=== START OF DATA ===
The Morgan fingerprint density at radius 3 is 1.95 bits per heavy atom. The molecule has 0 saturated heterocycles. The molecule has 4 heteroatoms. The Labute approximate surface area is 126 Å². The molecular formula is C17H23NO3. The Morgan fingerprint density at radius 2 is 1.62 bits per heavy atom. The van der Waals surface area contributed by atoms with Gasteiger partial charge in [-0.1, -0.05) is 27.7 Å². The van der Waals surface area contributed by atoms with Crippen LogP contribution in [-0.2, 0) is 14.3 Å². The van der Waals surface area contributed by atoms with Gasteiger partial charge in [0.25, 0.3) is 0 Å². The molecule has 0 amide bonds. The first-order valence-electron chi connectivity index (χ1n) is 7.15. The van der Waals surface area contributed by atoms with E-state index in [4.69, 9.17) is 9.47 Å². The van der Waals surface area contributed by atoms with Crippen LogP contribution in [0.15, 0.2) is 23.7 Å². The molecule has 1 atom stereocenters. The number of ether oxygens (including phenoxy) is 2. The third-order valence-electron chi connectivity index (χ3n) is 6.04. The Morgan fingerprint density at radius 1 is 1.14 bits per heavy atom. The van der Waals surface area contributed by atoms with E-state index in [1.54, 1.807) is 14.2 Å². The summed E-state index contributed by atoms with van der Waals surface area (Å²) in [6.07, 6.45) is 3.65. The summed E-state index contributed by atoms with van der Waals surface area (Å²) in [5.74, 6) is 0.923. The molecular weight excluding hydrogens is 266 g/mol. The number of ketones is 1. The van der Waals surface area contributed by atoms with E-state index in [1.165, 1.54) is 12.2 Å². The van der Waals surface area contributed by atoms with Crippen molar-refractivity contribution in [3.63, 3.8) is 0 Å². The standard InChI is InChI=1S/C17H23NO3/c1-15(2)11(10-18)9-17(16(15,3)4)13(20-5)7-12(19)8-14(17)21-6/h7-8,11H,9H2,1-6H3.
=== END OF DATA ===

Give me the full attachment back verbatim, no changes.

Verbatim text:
The Morgan fingerprint density at radius 3 is 1.95 bits per heavy atom. The molecule has 0 saturated heterocycles. The molecule has 4 heteroatoms. The Labute approximate surface area is 126 Å². The molecular formula is C17H23NO3. The Morgan fingerprint density at radius 2 is 1.62 bits per heavy atom. The van der Waals surface area contributed by atoms with Gasteiger partial charge in [-0.1, -0.05) is 27.7 Å². The van der Waals surface area contributed by atoms with Crippen LogP contribution in [-0.2, 0) is 14.3 Å². The van der Waals surface area contributed by atoms with Gasteiger partial charge in [0.25, 0.3) is 0 Å². The molecule has 0 amide bonds. The first-order valence-electron chi connectivity index (χ1n) is 7.15. The van der Waals surface area contributed by atoms with E-state index in [4.69, 9.17) is 9.47 Å². The van der Waals surface area contributed by atoms with Crippen LogP contribution in [0.15, 0.2) is 23.7 Å². The molecule has 1 atom stereocenters. The number of ether oxygens (including phenoxy) is 2. The third-order valence-electron chi connectivity index (χ3n) is 6.04. The Morgan fingerprint density at radius 1 is 1.14 bits per heavy atom. The van der Waals surface area contributed by atoms with E-state index in [1.54, 1.807) is 14.2 Å². The summed E-state index contributed by atoms with van der Waals surface area (Å²) in [6.07, 6.45) is 3.65. The summed E-state index contributed by atoms with van der Waals surface area (Å²) in [5.74, 6) is 0.923. The molecular weight excluding hydrogens is 266 g/mol. The number of ketones is 1. The van der Waals surface area contributed by atoms with E-state index in [1.165, 1.54) is 12.2 Å². The van der Waals surface area contributed by atoms with Crippen molar-refractivity contribution in [3.63, 3.8) is 0 Å². The standard InChI is InChI=1S/C17H23NO3/c1-15(2)11(10-18)9-17(16(15,3)4)13(20-5)7-12(19)8-14(17)21-6/h7-8,11H,9H2,1-6H3.